Internet marketing resources, ecommerce web site design tutorials and  just for fun - free cell phone ringtones!
  Taming the Beast - quality web marketing and ecommerce development services

Firefox ad blocker stirs the pot

Posted by Michael Bloch in web marketing (Wednesday September 5, 2007 )

Ick. A plugin for Firefox rapidly gaining popularity seems to be quite efficient at blocking ads on sites; particularly those generated by third party ad networks . That’s not good for those of us on either end of the spectrum who depend on advertising – merchants and publishers alike.

According to this article in the New York Times Adblock Plus has approximately 2.5 million users globally with 300,000 to 400,000 new users each downloading the plugin each month.

It’s very simple to install and use and very effective – there are lists people can easily subscribe to that will block many of the major and minor networks. Check out the screenshot snippet below of a section of a CNN page I trialed it on (green text mine). There was a 160×600 tower ad in that section prior. After configuring the plugin, blocks of Google AdWords ads on other sites I visited are now just blank gaps.

AdBlock Plus demo

While I can understand people wanting this sort of functionality and the author of the plugin is being treated as a hero by many, what Joe Surfer needs to understand is there’s no such thing as a free lunch. The quality of content they are able to enjoy on the Internet today is mostly due to the revenue that advertising provides merchants, developers and publishers.

Regardless, this is likely not a “sky is falling” scenario by any means for various reasons, including:

a) Ad blockers have been around in various forms for a while, yet revenue from advertising is increasing
b) An IE version of this ad blocker is unlikely and IE still holds the lion’s share of the browser market.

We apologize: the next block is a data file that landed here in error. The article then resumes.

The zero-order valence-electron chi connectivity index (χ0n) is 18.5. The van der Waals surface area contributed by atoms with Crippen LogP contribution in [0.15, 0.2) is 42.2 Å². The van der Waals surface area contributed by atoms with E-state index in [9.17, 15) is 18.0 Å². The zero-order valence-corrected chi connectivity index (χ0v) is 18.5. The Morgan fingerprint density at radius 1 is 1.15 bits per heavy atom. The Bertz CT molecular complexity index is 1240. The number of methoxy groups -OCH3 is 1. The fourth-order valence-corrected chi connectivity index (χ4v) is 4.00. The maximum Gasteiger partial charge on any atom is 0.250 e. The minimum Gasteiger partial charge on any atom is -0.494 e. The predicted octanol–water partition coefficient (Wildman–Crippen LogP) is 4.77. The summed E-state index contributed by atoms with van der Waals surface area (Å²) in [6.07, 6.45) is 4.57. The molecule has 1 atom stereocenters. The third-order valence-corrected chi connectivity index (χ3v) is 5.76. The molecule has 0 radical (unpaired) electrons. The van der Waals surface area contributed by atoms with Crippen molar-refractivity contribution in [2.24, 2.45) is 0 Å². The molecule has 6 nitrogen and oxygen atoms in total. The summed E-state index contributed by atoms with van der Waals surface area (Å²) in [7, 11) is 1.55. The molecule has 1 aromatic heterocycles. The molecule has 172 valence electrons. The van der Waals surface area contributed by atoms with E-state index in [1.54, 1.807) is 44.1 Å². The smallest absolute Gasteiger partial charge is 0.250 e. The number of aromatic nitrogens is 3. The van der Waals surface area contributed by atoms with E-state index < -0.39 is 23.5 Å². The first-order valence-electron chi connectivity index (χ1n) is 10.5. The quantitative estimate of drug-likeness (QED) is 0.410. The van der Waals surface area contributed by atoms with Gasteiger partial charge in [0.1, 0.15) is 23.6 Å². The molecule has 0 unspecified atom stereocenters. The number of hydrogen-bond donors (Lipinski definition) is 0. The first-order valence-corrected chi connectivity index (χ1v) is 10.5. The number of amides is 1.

Still, if it does become wildly popular, it may make a discernable dent in the online advertising industry.

Some have accused The Mozilla Foundation and its commercial arm, the Mozilla Corporation, of endorsing use of Adblock Plus by having it listed in the Firefox plugin addon library. Adblock Plus has riled some site owners to the point they are blocking all Firefox users, which is rather counterproductive.

While blocking all Firefox users is way over the top in my opinion, there’s more than one way to skin a cat.. or fry a fox; and there’s a few scripts starting to pop up around the place to specifically block Adplus users who block a site’s ads.

No doubt the major networks won’t sit on their hands for too long if they perceive this to be a real threat. The somewhat ironic aspect of all this is Google being a strong supporter of Mozilla/Firefox – and we all know how Google makes their money.

Perhaps the Mighty G may lean on Mozilla a little in order to have it removed from the addon library? Who knows; but maybe some of the publishers depending on ad revenue who thoroughly demonize IE and treat Firefox as a panacea may now start having some second thoughts :).



 

 
2 comments for Firefox ad blocker stirs the pot
  1. Michael:

    Focusing on the Adblock plugin seems to totally miss the bigger picture. Anti-spyware applications have been doing this for a long time, and on a much more massive scale, when you consider total number of users.

    My Spysweeper has fully automated settings for letting block a huge number of the ad serving networks straight ‘out-of-the-box’.

    Given that use of spyware blocking software is a helluva lot more prevalent than AdBlock, and applies regardless of which browser’s in use, it seems like a much bigger issue to me.

    I understand very well your point about losing the ad revenue necessary to provide the ‘free’ content, but it seems to me online content providers are now in the same position as the music companies. Technology has advanced to where users can bypass the income mechanism for the provider.

    Simply trying to “out-tech” the user will never work – just creates an arms race the hive mind will always win.

    Better come up with a new revenue model instead. (And I have no idea what that would be, unfortunately.)

    Paul

    Comment by Light & Dark — September 6, 2007 @ 10:51 pm

  2. Hi Paul, thanks for your detailed comment; you make some interesting points.

    Comment by Michael Bloch — September 8, 2007 @ 5:08 pm

Sorry, the comment form is closed at this time.